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Guide To: Tip Pruning Or A Serious Cut Back

Guide To: Tip Pruning Or A Serious Cut Back

Do you know how to tip prune outdoor plants?

Sometimes we are so desperate to see that little plant reach his full potential. We just scored a new pair of those Japanese handmade secateurs and we are itching to try them out on that newly planted baby.

Hang on.. Is this the best way to go? Let’s think about this, we have a shrub, let’s assume it is a Murraya min a min. There is an image in our head of just how we envisage it in our carefully planned garden, it looks amazing, but in reality, you end up with a plant that looks like the dog has had a chew and it is looking rather thin and leggy. 

Assuming it has good soil, water and fertilizer then the key to making your vision a reality is TIP PRUNING.

Triple T is our formula

  • TIP early

Don’t be afraid to start trimming when your plant is quite young. The sooner you start, the better your plant will look long term. You know what they say ‘ short term pain for long term gain’. This way you end up with nice bushy growth low to the ground. 

  • Trim small amounts often in the growing season

Tip pruning is exactly as it sounds, you are just cutting the tips off each branch. How much to cut your shrub will depend on the variety, but generally 1-4cm is plenty or 1 to 2 nodes meaning

"the point on a plant stem where the leaves emerge. Often there is a slight swelling. Specialised cells carry the information for the plant to produce new shoots, leaves flowers and fruit'"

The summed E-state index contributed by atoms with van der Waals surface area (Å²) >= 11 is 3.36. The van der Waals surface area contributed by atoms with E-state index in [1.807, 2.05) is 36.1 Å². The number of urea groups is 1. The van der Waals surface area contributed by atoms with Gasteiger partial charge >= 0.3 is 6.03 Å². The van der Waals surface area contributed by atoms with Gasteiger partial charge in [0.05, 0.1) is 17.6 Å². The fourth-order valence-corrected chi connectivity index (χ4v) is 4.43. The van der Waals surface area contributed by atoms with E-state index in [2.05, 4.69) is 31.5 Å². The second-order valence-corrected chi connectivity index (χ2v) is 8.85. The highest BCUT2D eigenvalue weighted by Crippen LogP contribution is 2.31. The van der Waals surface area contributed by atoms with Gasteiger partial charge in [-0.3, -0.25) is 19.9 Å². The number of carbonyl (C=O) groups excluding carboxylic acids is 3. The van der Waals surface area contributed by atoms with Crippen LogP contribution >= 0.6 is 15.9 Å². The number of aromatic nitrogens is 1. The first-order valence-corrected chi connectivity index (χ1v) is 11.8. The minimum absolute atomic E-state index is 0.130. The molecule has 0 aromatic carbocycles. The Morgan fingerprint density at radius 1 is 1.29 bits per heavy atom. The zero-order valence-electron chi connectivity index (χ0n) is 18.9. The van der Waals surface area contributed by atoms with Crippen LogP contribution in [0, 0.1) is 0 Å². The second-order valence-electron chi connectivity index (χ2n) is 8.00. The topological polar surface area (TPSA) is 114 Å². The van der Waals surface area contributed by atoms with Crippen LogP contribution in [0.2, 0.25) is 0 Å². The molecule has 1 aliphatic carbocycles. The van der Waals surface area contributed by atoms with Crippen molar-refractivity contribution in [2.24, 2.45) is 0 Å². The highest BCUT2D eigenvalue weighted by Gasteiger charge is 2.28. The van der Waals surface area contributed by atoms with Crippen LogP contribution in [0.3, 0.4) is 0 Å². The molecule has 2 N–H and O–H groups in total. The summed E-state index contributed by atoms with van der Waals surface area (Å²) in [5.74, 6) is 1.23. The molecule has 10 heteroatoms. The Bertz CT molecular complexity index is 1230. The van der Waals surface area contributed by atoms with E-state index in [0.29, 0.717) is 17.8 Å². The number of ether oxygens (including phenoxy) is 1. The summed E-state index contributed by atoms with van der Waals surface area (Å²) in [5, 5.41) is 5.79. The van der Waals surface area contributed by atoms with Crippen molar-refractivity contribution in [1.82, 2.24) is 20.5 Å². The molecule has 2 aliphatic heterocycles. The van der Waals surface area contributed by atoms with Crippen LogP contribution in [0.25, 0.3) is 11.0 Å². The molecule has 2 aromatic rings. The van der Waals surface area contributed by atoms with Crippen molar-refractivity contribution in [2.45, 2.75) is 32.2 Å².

Generally, each cut branch will send out two new shoots and that process continues each time you trim your plant. 

  • Time to leave it alone in Winter and even Autumn

No growth in Winter means no point in pruning, you get to just admire your handy work.

Is there a time when a good hard cutback is OK? Yes definitely.

Let’s say your Murraya hedge has reached 3 metres and you have decided that you would like to bring it back to that 2-metre mark. 

You are going to need some equipment that is a bit more heavy-duty if you are cutting back to where the branches are woody and thicker. A good rule of thumb is to cut one third off the height of your hedge. 

It’s scary, I know but trust me, you can do this and in a few months fresh new shoots will start to show up everywhere and your two-metre-high hedge now looks a treat.

Knowing when to prune can be a bit tricky but after flowering is a good time. If you are in an area where you receive frost then you don’t want any fresh new growth that can get damaged on those cold frosty mornings so time it right.

For those of us who are happy to let our plants grow pretty much as nature intended then a tidy up prune a couple of times a year is all that is needed. It is really just about removing those out of place branches and a bit of a trim to keep the foliage nice and thick. Plants like Lilly Pillies respond well to this treatment.


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